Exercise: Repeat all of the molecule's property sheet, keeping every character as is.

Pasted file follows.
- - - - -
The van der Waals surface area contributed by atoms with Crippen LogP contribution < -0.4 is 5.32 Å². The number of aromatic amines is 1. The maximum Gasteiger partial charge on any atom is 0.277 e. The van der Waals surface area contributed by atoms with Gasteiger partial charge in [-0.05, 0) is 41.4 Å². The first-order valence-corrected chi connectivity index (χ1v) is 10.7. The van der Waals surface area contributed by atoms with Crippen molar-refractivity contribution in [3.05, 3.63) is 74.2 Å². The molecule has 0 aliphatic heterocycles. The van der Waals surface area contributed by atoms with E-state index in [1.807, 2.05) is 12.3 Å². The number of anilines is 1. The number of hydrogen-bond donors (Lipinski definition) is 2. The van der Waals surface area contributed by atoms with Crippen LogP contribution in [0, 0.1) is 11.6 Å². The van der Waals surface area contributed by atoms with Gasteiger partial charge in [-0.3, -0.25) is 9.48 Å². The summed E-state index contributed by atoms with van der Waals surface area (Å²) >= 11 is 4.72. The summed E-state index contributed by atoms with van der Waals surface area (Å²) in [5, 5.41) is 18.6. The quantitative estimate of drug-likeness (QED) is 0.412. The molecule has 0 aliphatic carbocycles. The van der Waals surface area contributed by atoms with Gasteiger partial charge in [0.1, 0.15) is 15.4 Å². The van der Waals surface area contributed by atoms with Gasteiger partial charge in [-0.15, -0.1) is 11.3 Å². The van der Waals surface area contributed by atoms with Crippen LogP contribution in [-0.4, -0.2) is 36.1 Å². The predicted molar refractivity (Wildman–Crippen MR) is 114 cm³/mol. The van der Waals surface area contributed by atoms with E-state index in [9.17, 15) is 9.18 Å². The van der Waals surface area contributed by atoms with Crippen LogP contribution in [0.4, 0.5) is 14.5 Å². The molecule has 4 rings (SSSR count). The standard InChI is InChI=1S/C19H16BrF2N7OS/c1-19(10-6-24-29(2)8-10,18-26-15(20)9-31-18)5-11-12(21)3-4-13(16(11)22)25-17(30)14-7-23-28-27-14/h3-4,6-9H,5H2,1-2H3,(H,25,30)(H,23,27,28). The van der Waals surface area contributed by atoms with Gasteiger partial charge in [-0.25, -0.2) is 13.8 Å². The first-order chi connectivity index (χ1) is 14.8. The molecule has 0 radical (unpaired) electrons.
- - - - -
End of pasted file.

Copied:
The van der Waals surface area contributed by atoms with Crippen LogP contribution < -0.4 is 5.32 Å². The number of aromatic amines is 1. The maximum Gasteiger partial charge on any atom is 0.277 e. The van der Waals surface area contributed by atoms with Gasteiger partial charge in [-0.05, 0) is 41.4 Å². The first-order valence-corrected chi connectivity index (χ1v) is 10.7. The van der Waals surface area contributed by atoms with Crippen molar-refractivity contribution in [3.05, 3.63) is 74.2 Å². The molecule has 0 aliphatic heterocycles. The van der Waals surface area contributed by atoms with E-state index in [1.807, 2.05) is 12.3 Å². The number of anilines is 1. The number of hydrogen-bond donors (Lipinski definition) is 2. The van der Waals surface area contributed by atoms with Crippen LogP contribution in [0, 0.1) is 11.6 Å². The van der Waals surface area contributed by atoms with Gasteiger partial charge in [-0.3, -0.25) is 9.48 Å². The summed E-state index contributed by atoms with van der Waals surface area (Å²) >= 11 is 4.72. The summed E-state index contributed by atoms with van der Waals surface area (Å²) in [5, 5.41) is 18.6. The quantitative estimate of drug-likeness (QED) is 0.412. The molecule has 0 aliphatic carbocycles. The van der Waals surface area contributed by atoms with Gasteiger partial charge in [0.1, 0.15) is 15.4 Å². The van der Waals surface area contributed by atoms with Gasteiger partial charge in [-0.15, -0.1) is 11.3 Å². The van der Waals surface area contributed by atoms with Crippen LogP contribution in [-0.4, -0.2) is 36.1 Å². The predicted molar refractivity (Wildman–Crippen MR) is 114 cm³/mol. The van der Waals surface area contributed by atoms with E-state index in [9.17, 15) is 9.18 Å². The van der Waals surface area contributed by atoms with Crippen LogP contribution in [0.4, 0.5) is 14.5 Å². The molecule has 4 rings (SSSR count). The standard InChI is InChI=1S/C19H16BrF2N7OS/c1-19(10-6-24-29(2)8-10,18-26-15(20)9-31-18)5-11-12(21)3-4-13(16(11)22)25-17(30)14-7-23-28-27-14/h3-4,6-9H,5H2,1-2H3,(H,25,30)(H,23,27,28). The van der Waals surface area contributed by atoms with Gasteiger partial charge in [-0.25, -0.2) is 13.8 Å². The first-order chi connectivity index (χ1) is 14.8. The molecule has 0 radical (unpaired) electrons.